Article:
The NLRB’s Inspector General is investigating why the agency ended the 2019 fiscal year with a $5.7 million surplus, according to a Nov. 20 agency memorandum.
Federal laws laying out Congress’ power of the purse generally prohibit both overspending and underspending by agencies after the Legislature establishes the government’s annual budget. Congresswoman
The National Labor Relations Board also ended fiscal year 2018 without spending all of its appropriated budget. Career staffers have accused agency leadership of an intentional effort to slim down the NLRB and limit workers’ ability to unionize and file labor complaints. They have noted that the board carried budget surpluses the last two years while offering buyouts to employees and failing to fill six vacancies for regional directors—the senior bureaucrats who run the agency’s roughly 26 regional offices.
Agency heads say they’re trying to make the NLRB more efficient, and have previously pointed to the White House’s proposed budgets as a reason to cut staff and make other belt-tightening moves. Congress ultimately has rejected each of the Trump administration’s suggested budget cuts for the agency.
Inspector General David Berry’s audit will probe the agency’s execution of the 2019 fiscal year budget and focus on determining the “cause of the lapse of $5.7 million from the Fiscal Year 2019 appropriation,” according to the memo. The audit will also scrutinize internal budgetary controls and processes.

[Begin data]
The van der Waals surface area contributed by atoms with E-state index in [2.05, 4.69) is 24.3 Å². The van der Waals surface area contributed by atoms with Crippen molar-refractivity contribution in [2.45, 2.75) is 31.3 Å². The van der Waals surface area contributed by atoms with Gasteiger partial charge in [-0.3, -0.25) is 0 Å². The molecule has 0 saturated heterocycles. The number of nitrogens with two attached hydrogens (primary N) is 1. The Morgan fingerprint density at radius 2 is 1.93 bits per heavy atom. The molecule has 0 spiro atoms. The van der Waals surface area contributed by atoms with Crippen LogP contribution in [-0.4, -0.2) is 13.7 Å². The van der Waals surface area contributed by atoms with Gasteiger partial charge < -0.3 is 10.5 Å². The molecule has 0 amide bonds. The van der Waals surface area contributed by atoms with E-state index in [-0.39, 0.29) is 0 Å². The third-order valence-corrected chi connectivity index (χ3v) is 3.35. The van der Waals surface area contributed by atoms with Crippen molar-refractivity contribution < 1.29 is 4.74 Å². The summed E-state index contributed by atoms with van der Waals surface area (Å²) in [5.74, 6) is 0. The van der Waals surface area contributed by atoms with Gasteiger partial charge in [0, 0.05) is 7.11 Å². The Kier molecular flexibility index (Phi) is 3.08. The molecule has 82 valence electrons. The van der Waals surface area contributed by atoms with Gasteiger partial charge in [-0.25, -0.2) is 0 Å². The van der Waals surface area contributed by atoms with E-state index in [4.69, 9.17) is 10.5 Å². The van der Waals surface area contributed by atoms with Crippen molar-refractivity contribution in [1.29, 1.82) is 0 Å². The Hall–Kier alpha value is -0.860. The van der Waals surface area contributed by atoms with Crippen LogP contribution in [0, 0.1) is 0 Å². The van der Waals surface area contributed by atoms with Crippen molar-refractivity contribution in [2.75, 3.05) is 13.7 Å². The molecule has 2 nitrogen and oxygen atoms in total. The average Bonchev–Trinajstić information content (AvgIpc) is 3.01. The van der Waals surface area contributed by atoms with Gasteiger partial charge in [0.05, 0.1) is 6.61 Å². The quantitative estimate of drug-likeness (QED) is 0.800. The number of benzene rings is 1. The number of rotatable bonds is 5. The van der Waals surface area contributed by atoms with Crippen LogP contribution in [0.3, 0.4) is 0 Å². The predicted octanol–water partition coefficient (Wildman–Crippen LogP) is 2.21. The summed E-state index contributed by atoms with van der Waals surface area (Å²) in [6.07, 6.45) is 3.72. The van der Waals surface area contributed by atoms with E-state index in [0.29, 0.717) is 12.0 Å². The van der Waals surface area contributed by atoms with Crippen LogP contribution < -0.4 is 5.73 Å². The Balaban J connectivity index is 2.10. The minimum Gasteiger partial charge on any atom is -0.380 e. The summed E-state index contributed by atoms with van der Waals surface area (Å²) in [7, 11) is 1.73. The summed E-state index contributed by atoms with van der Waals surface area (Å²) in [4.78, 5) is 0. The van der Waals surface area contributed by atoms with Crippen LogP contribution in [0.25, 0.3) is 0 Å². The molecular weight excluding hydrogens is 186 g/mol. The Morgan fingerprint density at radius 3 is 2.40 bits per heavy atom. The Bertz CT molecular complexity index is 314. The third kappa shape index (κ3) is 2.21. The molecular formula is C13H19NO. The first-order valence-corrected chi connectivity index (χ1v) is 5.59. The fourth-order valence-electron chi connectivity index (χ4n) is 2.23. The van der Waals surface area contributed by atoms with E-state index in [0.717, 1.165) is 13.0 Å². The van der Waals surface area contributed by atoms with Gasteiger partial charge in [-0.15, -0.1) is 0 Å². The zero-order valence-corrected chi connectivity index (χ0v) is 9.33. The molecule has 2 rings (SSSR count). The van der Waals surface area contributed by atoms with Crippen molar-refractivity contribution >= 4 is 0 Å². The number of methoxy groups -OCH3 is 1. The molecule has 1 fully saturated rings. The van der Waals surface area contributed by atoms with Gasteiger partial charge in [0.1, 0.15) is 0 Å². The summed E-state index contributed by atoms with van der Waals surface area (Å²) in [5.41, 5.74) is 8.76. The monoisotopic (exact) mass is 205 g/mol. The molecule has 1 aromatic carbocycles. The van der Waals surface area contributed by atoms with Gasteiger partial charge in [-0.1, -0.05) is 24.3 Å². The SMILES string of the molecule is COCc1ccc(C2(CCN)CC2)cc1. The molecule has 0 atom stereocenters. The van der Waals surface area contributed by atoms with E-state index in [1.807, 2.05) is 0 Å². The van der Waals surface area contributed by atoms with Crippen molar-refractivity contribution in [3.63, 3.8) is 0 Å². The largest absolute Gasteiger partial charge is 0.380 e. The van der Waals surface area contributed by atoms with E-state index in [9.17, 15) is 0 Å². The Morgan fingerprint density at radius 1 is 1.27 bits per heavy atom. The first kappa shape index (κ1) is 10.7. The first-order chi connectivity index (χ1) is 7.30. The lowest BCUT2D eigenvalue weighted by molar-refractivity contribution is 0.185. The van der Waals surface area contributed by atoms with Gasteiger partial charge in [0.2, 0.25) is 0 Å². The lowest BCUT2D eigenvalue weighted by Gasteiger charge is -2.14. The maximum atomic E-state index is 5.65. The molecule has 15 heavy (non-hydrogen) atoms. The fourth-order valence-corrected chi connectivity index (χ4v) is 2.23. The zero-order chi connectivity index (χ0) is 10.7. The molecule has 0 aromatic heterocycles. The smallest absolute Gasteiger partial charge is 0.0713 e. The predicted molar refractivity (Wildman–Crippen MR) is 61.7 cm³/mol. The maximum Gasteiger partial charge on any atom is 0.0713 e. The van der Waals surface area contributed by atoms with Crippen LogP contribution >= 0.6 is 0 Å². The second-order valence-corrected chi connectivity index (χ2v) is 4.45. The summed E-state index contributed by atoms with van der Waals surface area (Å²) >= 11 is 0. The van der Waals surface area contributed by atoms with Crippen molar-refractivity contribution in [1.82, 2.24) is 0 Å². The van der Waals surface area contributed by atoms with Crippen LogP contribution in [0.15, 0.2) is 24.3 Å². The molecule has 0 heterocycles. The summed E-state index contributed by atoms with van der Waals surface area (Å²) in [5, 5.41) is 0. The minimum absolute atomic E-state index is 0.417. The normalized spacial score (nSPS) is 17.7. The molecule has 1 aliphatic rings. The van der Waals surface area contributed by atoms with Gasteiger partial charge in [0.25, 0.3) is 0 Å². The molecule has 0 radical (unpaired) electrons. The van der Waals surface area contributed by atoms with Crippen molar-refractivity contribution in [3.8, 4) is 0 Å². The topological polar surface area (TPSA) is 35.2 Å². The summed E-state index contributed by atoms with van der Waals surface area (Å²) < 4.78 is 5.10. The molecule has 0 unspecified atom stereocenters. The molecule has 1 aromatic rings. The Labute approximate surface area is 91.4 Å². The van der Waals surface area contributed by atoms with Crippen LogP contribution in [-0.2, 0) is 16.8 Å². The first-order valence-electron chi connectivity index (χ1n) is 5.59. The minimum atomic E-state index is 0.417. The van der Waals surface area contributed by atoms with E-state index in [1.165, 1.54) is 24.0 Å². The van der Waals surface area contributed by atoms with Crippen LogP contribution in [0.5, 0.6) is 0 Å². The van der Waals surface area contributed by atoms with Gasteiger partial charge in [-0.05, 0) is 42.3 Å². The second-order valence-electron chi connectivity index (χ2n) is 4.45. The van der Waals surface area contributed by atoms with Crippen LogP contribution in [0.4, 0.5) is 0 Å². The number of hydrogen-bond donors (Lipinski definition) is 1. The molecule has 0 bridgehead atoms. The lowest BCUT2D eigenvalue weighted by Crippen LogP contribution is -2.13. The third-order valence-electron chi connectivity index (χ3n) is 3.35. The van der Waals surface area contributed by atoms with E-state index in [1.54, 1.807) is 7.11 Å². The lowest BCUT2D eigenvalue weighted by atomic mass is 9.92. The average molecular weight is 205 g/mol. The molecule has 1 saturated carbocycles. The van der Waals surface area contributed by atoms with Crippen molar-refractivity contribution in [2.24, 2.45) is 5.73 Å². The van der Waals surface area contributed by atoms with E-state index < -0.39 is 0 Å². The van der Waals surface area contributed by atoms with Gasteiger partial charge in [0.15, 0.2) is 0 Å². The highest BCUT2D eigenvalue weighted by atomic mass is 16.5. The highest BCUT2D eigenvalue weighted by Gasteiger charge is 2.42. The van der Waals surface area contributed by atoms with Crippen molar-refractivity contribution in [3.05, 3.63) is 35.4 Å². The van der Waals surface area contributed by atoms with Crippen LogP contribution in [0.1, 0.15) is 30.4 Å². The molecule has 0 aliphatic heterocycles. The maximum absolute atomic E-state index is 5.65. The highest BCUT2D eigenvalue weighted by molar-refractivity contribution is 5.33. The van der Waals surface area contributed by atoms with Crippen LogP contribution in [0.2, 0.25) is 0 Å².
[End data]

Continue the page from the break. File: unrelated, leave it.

Berry’s office and the NLRB declined to comment.
More Surpluses Anticipated?
NLRB General Counsel Peter Robb said Nov. 8 that the agency has sought authority to hold on to budgeted monies it doesn’t spend in the future, suggesting the board may anticipate another surplus.
The NLRB operated without a permanent chief financial officer for some months in 2018, until a new CFO and budget director were installed in January. The Government Accountability Office Investigated the agency’s spending decisions that fiscal year year, following staff allegations that the Trump administration had instructed agency heads to stop spending budgeted money.
The matter was closed after the NLRB apparently corrected course.
Senate Republicans rejected in September a proposal by Democrats to raise NLRB’s budget to $341 million to increase staffing levels and fill the vacant regional director spots. The move means the agency’s budget likely will remain flat at $274 million, as in the previous six years.
The NLRB began accepting applications for three of the six vacant regional director positions earlier this month.